Old Mangalore port to fuel Lakshadweep’s development

A. J. Vinayak | Updated on November 23, 2017 Published on January 27, 2013

Hamdulla Sayeed, MP from Lakshadweep, has sought a dedicated wharfat Old Mangalore Port for the islands’ requirements. — S. Subramanium

If you happen to visit Old Mangalore Port you will see construction materials being piled up near the wharf. If you think they are meant for construction activities there, then you may be wrong. Many a times these construction materials happen to be the cargo meant for shipping.

If you wonder where these construction materials will go, you may get the answer “…to Lakshadweep”. A major portion of Lakshadweep’s construction sector is dependent on Mangalore.

Mangalore is a strategic location for Lakshadweep. The Old Mangalore Port in Bunder area of the city has been serving the needs of Lakshadweep in various sectors for many decades.

According to G.G. Mohandas Prabhu, President of the Old Bunder Wholesale and Kirana Merchants’ Association, Lakshadweep inhabitants have been using Old Mangalore Port for transportation of goods from time immemorial.

Importance of Karnataka

Before going further, let us take a look at Karnataka’s coast line. Karnataka has a maritime coastline of 300 km and New Mangalore Port is the only major port in the State. It handled around 32.94 million tonnes of cargo during 2011-12.

As many as 10 minor ports — Karwar, Belikeri, Tadri, Honnavar, Bhatkal, Kundapur, Hangarakatta, Malpe, Padubidri and Old Mangalore — are under the control of the State Government.

All the minor ports put together handled around 15.81 lakh tonnes of cargo during that period. Of this, Old Mangalore Port’s share was around 1.5 lakh tonnes of cargo a year.

The quantity of cargo handled by Old Mangalore may not be huge when compared to others, but it plays a vital role in a union territory’s development.

Madhusudhan, Conservator of Old Mangalore Port, told Business Line that nearly 98 per cent of the export-import activities at the Old Mangalore Port are linked to the union territory of Lakshadweep.

Essential commodities and construction materials are the major export cargoes to the island. Lakshadweep sends copra, scrap items and dry fish to Mangalore, he said.

Considering the importance of Mangalore in Lakshadweep’s welfare and development, Hamdulla Sayeed, Member of Parliament of Lakshadweep, had sought the establishment of a dedicated wharf at Old Mangalore Port to meet the requirements of the inhabitants in the island during his recent visit to Mangalore.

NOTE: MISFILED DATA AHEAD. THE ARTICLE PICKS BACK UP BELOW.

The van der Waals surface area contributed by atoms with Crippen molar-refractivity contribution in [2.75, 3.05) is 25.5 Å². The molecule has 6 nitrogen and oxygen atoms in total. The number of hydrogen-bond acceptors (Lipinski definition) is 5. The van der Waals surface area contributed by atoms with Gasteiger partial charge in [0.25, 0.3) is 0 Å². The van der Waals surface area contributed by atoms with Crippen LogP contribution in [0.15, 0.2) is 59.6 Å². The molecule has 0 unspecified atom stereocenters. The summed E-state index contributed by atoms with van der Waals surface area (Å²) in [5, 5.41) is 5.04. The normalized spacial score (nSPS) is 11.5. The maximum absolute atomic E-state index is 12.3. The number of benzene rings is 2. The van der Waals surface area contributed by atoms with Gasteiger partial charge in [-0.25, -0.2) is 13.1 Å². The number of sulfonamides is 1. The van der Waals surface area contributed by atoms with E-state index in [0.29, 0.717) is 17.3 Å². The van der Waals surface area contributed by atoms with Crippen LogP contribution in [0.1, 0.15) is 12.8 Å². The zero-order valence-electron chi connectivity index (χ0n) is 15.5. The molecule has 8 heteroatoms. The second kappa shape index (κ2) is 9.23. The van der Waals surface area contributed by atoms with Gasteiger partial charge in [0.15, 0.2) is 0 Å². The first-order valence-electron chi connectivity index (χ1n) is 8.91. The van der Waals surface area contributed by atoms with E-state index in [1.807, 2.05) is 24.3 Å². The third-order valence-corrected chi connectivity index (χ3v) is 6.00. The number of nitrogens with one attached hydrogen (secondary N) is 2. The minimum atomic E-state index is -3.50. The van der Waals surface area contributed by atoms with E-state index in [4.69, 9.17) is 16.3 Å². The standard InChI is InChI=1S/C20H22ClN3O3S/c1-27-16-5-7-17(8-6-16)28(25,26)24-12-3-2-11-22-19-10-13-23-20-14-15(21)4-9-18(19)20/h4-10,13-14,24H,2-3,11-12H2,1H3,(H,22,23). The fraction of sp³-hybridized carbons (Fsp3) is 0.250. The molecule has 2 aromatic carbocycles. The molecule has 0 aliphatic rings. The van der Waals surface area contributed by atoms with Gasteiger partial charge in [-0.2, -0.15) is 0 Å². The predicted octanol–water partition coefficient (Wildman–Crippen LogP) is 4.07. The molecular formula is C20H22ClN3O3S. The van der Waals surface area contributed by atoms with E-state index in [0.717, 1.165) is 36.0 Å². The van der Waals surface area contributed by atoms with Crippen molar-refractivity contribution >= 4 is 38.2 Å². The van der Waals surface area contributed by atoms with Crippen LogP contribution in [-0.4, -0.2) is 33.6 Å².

Problems in the system

According to Sayeed, Lakshadweep has been using Old Mangalore Port for transportation of essential commodities, items under public distribution system, river sand and petroleum products, among others.

Highlighting the role of Mangalore in Lakshadweep’s development, he said the Karnataka Government’s decision to ban transportation of river sand to Lakshadweep had impacted the non-commercial construction activities in the union territory.

It may be mentioned here that the Lakshadweep administration had approached the Planning Commission seeking solution for this matter.

River sand cargo contributes almost 20 per cent to the total cargo from Old Mangalore Port to Lakshadweep islands.

Mohammed Ameen, President of Kanara Chamber of Commerce and Industry, said that Mangalore is strategically located for Lakshadweep, and people of the island are comfortable with doing business in Mangalore.

Symbiotic relationship

The proximity of some of the Lakshadweep islands to Mangalore is also contributing to the business growth of the two regions.

While Kiltan Island is 136 nautical miles away from Mangalore, Andorth Island is 139 nautical miles, Kadamat Island 159 nautical miles, and Amini Island is 162 nautical miles away from Mangalore. All the above islands can be reached in 24 hours from Mangalore.

Some other islands like Chetlat (143 nautical miles away from Mangalore), Bitra (170 nautical miles), Kalpeni (175 nautical miles), and Karavatti (187 nautical miles) can be reached in one-and-a-half day from Mangalore.

Minicoy Islandis around 290 nautical miles away from Mangalore, and takes two-and-a-half day journey in the sea to reach that place.

The draft proposal submitted by the Lakshadweep administration seeks the construction of a 300-metre-long wharf at Old Mangalore Port. The project cost for the construction of dedicated wharf is estimated at Rs 44.5 crore.

However, Sayeed had stated that the draft proposal requires some modification as there are some areas where Lakshadweep and the Karnataka Government differ.

Expressing confidence that differences could be removed after discussions, he had expressed hopes that the project would provide a major boost to the welfare and development of people of Lakshadweep, if implemented.

> vinayak.aj@thehindu.co.in

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Published on January 27, 2013
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